The trail from High Camp To Mweka Camp

a half hour into the walk from High Camp to Mweka Camp

It took us an hour and a quarter to get to Mweka Camp from High Camp. With that, we were out of the moorland/heath terrain and into the cloud forest.  The tree cover provided some cool shade as we made our way down the steps that the Park staff have installed over the past few years. While some find them an annoying feature, it may be that they reduce erosion when water courses down the trail as a result of torrential downpours.

Mweka Camp signpost

the steps on the upper part of the trail from Mweka Camp to Mweka Gate

“The Old Man And The Tree” on the trail to Mweka Gate

Unlike our Day 1 walk to Mti Mkubwa (Big Tree) Camp, we did not see any wildlife on the side of the trail on our descent to Mweka Gate. About a half-hour from the end, we reached the road that comes up from the Rangers’ huts at Mweka Gate. Keen on getting to the end, I recall speeding up my pace a bit at this point.  The eventual reward – the sign below!

In the parking lot, there were a few buses jeeps waiting for their people to arrive. Our Popote bus was there too. Already on board were all the porters and camping gear and our duffels. The crew was undoubtedly just as keen on getting back to Moshi as we were! If we were thinking about showers and the next legs of our Africa adventure, they had more immediate concerns that a week’s salary and additional tip money would help them deal with.

The 40-minute drive back to Moshi took much less time than our drive to Londorossi Gate and the backtrack to Lemosho Glades at the start of our Kilimanjaro trek.  First, we drove to the Popote office where we waited a bit while our certificates were laminated.  I had already learned from my Mount Meru climb, that the Parks office hands out certificates with official stamps and signatures for those who make it to the top.  For Kilimanjaro, they have one for Uhuru Peak, one for Stella Point, and perhaps one for Gillman Point too.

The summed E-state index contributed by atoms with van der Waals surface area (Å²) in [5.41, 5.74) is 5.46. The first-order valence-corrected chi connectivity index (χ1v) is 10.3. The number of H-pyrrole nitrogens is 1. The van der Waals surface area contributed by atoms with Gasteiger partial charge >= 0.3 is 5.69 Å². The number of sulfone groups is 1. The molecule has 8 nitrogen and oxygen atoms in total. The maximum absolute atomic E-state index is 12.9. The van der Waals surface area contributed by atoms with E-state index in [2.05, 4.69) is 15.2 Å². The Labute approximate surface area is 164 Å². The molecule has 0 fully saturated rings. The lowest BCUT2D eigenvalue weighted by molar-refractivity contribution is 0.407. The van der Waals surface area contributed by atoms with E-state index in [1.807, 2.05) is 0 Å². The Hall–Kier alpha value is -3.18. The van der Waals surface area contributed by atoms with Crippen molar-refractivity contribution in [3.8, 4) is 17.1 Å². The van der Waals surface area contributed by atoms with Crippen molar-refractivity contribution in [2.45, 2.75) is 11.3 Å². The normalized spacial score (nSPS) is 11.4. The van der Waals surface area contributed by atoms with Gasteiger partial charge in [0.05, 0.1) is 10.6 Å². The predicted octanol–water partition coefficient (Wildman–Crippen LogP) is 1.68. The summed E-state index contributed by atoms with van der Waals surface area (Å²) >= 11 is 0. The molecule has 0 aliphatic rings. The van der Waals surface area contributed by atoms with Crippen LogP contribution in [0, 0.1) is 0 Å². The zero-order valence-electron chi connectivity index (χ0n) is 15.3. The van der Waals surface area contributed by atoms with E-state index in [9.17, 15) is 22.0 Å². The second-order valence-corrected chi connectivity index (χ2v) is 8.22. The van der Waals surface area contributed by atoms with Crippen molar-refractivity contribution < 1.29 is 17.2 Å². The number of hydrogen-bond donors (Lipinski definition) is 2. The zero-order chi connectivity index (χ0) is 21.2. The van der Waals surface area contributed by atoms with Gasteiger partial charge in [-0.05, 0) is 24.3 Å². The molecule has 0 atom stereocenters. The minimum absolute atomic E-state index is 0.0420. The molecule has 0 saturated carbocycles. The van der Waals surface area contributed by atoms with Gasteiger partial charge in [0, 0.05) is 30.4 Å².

We got back to the Parkview Inn by 3:00 p.m. and everyone headed for their rooms and showers.  The two oldsters – Mark and I – would relax at the Inn that evening while the youngsters were the star guests at a dance party somewhere nearby.  We learned the next morning that even they had called it a fairly early night (9:30!)!

By the next afternoon, only Mark and I remained at the Parkview, the others headed to either Mombasa and Kampala.  Mark would begin a five-day deluxe safari the next morning.  And that left me – by 9:30, I was on my way to the big town in the Kilimanjaro district, Arusha. I had planned to arrange a climb of Ol Donyoi Lengai with a travel agency there.  See what happened in the following post!

Next Post: On Safari In Tanzania: An Afternoon In Tarangire National Park

Some 40,000 – 50,000 people set off to “climb” Kilimanjaro each year.  I am working on a post which will deal with the question of how difficult it is to do – and perhaps the question of why do it at all!  I am still collecting my thoughts!

Coming soon: Climbing Kilimanjaro – Is It Difficult To Do?

Posted in Africa, hiking/trekking | Leave a comment

Kilimanjaro Via The Lemosho Route: Day 7 – To Uhuru Peak

Previous Post: Day 6 – Karanga To Barafu

  • distance to the summit from Barafu Camp: 5.1 km.
  • time: 6 hrs. 15 minutes to the summit; 2 hr. 35 min. back to Barafu Camp
  • altitude gain: 1225m/4019ft.

It was the climax of the trek – the walk uphill to Kibo’s rim at Stella Point and then along the rim a bit more to Uhuru Peak – but until after Stella Point all I got were the GPS track and the heart rate reading generated by my Polar M430 and one single image – the shot below which I took at 2:45 a.m.!!

Kilimanjaro summit morning 2:45 a.m.